EMERGENCY WRECKER OF THE BOSTON FIRE DEPARTMENT
Although the general public has not heard very much about the exploits of the emergency wrecking truck of the Boston fire department, this piece of apparatus has rendered wonderfully efficient service since it was installed in fire headquarters on Bristol Street about two years ago. When it’s needed, it’s needed badly, and Supervisor of Motor Apparatus Stewart remarked recently: “I don’t know what we’d do without the wrecker.” The machine in use here is a specially built Mack auto truck, equipped with a fourcylinder. 70-horsepower motor, and weighing approximately seven tons. It carries all kinds of wrecking equipment, ineluding jacks, bars, shovels, chains, ropes, repair tools, oil. and 50 gallons of gasoline to supply motor pumping engines at fires when needed.
The machine can make a speed of 40 to 45 miles an hour, and is equipped with a power winch and derrick on the rear end, which is capable of lifting a weight of ten tons. Among the ordinary uses to which the wrecker can be put are: Towing in wrecked apparatus, delivering fuel, and pulling down walls at fire ruins. It has also been frequently used to rescue horses that had fallen into holes or ditches. The wrecker can pick up a heavy automobile and swing it around as if it were a baby carriage. The machine has been called to service in several hundred accident cases, and now averages almost a dozen calls a week.
Some extracts from the reports of the various runs made bv the wrecker may be of interest:
Wrecker used to convey divers and their outfits from the Navy Yard to Fenway Pond, near Westland Avenue, Back Bay, the scene of a drowning accident. Assisted Lad -der 15. and carried diving apparatus and men under command of Lieutenant Pratt, of the U. S. battleship Virginia.
Towed in a wrecked Ford car which had been in a smash-up opposite former Mayor Curley’s house in Jamaica Plain.
Wrecker responded to rear of 119 Cedar Street, Roxburv, and. assisted by members of Ladder 12. under Junior Deputy Chief D. F. Sennott and District Chief Gaffey, removed a horse and cart that had fallen over an embankment and into the cellar of the building.
Wrecker was used to rescue a horse which had gone through a barn floor at 171 Blue Hill Avenue.
Wrecker responded to fourth alarm from Box 1241, Battery wharf, and removed two horses that had fallen into a trench on North Street, near Richmond. Horses owned by fire department.
Wrecker responded to 167 Minot Street, Dorchester, and, assisted by members of Ladder 27, under orders of District Chief Heffernan, removed horse from a manhole. Horse was property of city of Boston, sanitary service.
The above are a few of the outside jobs done by the wrecker, and do not include the regular fire department emergency work, which is performed quietly, efficiently, and without any special notice being made of it—it’s all in the day’s work for the wrecker. Boston was the first city to adopt this type of machine, and since it was established here the idea has been copied in New York, Cleveland, and other cities.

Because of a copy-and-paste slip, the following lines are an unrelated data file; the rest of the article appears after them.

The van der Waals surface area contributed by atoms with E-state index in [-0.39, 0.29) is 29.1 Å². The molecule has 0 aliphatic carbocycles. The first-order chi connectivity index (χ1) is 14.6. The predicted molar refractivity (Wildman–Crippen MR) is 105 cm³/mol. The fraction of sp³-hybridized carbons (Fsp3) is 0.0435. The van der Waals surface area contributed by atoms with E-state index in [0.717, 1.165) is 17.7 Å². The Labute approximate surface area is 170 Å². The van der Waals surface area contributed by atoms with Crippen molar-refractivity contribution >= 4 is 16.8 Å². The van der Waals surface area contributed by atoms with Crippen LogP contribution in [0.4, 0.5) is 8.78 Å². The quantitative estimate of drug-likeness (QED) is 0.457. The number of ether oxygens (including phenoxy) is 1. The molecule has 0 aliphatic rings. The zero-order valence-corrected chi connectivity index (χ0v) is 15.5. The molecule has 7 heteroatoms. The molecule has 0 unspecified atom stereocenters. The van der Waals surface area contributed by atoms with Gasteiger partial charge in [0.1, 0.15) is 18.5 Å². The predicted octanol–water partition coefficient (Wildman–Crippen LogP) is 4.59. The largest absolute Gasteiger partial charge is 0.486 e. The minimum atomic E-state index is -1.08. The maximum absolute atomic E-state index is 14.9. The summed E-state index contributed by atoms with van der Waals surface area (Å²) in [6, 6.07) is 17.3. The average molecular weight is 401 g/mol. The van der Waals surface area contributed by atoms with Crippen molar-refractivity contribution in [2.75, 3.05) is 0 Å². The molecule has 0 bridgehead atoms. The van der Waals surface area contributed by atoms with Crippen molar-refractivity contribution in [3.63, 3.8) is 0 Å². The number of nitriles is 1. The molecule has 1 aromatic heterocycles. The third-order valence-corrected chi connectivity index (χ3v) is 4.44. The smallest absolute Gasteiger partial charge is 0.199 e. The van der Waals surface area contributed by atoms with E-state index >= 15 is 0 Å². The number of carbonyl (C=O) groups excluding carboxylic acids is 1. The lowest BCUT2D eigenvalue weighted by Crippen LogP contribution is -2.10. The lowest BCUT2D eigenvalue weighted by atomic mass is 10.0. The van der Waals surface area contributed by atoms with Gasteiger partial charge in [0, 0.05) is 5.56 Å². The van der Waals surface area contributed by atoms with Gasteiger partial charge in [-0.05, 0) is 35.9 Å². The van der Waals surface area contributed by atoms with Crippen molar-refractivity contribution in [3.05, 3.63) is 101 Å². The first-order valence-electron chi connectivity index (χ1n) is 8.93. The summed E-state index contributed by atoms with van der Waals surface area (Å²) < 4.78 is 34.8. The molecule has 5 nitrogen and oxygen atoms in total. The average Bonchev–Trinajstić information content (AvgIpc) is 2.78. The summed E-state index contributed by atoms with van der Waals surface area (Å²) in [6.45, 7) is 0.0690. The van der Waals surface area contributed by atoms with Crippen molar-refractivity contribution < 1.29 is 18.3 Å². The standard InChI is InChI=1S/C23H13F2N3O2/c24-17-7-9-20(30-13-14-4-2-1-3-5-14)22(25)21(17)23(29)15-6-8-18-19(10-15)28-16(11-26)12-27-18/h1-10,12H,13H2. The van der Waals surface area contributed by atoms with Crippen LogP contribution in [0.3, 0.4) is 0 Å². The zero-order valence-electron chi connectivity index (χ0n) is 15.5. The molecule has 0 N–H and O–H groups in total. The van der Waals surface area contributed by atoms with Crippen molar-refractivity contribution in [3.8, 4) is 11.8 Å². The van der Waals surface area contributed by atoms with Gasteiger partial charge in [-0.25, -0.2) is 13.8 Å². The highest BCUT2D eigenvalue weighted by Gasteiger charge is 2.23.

The wrecker was designed by Charles E. Stewart, supervisor of motor apparatus of the Boston fire department, and was built by the Mack Company, Allentown, Pa. The wrecker is in reality a traveling repair and machine shop and responds to all third alarms. The motor squad is composed of six men, and three men are kept on night duty.
The derrick end of the wrecker can lift up the end of a trolley car, if necessary, to release the victim of an accident. and the towing in of an 85-foot extension ladder truck weighing 25,000 pounds is an easy matter.
Perhaps the most noted feat accomplished by the wrecker occurred during the extreme cold spell last February, when a horse and team fell into the harbor near the King terminal in South Boston. The temperature was several degrees below zero at the time, and the ground was so slippery on the incline near the wharf that the firemen had to fasten a stout rope to the wrecker for fear of losing the big machine while getting it into position to pull the horse out of the ice-filled bay before the animal was drowned by the rising tide. The distance from the pier head to the ice was from 15 to 18 feet, but the horse was pulled out safely and the wagon was also recovered.
When Engine 40 was hit by a train in East Boston, and when Engine 7 was crushed by a falling wall at the five-alarm South Boston fire a year ago last June, it was the wrecker which pulled the damaged apparatus to the repair shop.
There is no expense in maintaining the wrecker, except when it is in actual service, and the cost of gasoline and minor repairs is a mere trifle compared to the services rendered.